Bitcoin's success is the result of nation's incompetent policies and the trashing their own currencies

Five years ago very few would have thought of Bitcoin as anything more than a novelty… a curiosity for the digital age, and a symbol for the anarcho-capitalist fringe.  But the foresight behind Bitcoin was more in the creator(s) understanding of banking than it has been in forging a rebellious construct to the long-standing system of private central banking.

So for many of course, it is a very big surprise that in 2015, the best currency in the world was not the dollar, nor the Euro, nor the rising Yuan, but the crypto-currency itself.

Bitcoin is the top performing currency of 2015. According to The Money Project, the decentralized digital currency beat the US$ by 35 percent .

Bloomberg View called the turnaround “comeback of the year” as bitcoin was also the top performing currency of 2013, but the worst currency of 2014, feeding into the virtual money’s renowned volatility.

Along with the currency’s recent popularity has come the re-emergence of bitcoin mining.

Anyone with the technological resources and brainpower to solve complex computational problems can mine bitcoin, and get paid for their efforts in the digital currency, therefore creating more bitcoin in the market.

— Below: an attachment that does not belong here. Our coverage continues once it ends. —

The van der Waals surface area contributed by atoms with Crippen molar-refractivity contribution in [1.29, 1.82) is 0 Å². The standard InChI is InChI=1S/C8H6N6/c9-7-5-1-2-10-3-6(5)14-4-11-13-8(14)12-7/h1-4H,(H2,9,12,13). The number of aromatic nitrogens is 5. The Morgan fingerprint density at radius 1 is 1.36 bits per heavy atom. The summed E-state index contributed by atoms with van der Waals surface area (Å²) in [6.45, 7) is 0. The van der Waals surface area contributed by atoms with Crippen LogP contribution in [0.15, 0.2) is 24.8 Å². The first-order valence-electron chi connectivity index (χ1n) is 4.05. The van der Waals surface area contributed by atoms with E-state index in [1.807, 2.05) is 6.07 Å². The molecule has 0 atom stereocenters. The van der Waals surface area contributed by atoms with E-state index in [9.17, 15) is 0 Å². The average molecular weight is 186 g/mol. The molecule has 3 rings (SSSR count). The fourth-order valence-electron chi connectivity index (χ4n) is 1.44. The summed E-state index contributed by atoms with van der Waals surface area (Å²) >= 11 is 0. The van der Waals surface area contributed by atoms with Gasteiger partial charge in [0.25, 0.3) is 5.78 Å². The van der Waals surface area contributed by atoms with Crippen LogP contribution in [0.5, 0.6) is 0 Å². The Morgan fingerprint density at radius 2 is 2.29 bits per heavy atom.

While mining became less popular as the rate fell from its peak of $1,137 in 2013 to $13 less than two years later, it seems that groups of miners that share computing power to harvest bitcoin more quickly are making a comeback.

BTCC told Bloomberg Business “Everyone in our pool is making money, because people who aren’t making money would not have their machines turned on”. – Russia Today

Bitcoin has the potential for expansion in 2016 in places like Europe due to the rise of anti-euro and anti-EU sentiment that have already led to two referendums of secession within sovereign states (Scotland and Catalonia), and victories for far left political parties that are more amenable to the crypto-currency.  And since austerity has forced nations like Greece, Portugal, and Spain to restrict the free flow of money due to their insolvent banking systems, the use of Bitcoin on ‘Main Street’ is moving from necessity to an environment that is now more commonplace.

Bitcoin controls

The three issues that could keep Bitcoin from becoming a fully recognized global currency remain the same.  The lack of most retailers from accepting it, the complications for large portions of a population from understanding and transitioning into a purely digital use of money, and the likelihood of government’s cracking down on its use in lieu of their fiat currency models.  But in the end, Bitcoin now appears here to stay, and unless the world economies find a way to reset back to a metal based form of money, those who are literate in the use of Bitcoin could come out ahead when the system the world now uses finally collapses.

Kenneth Schortgen Jr is a writer for,, and To the Death Media, and hosts the popular web blog, The Daily Economist. Ken can also be heard Wednesday afternoons giving an weekly economic report on the Angel Clark radio show.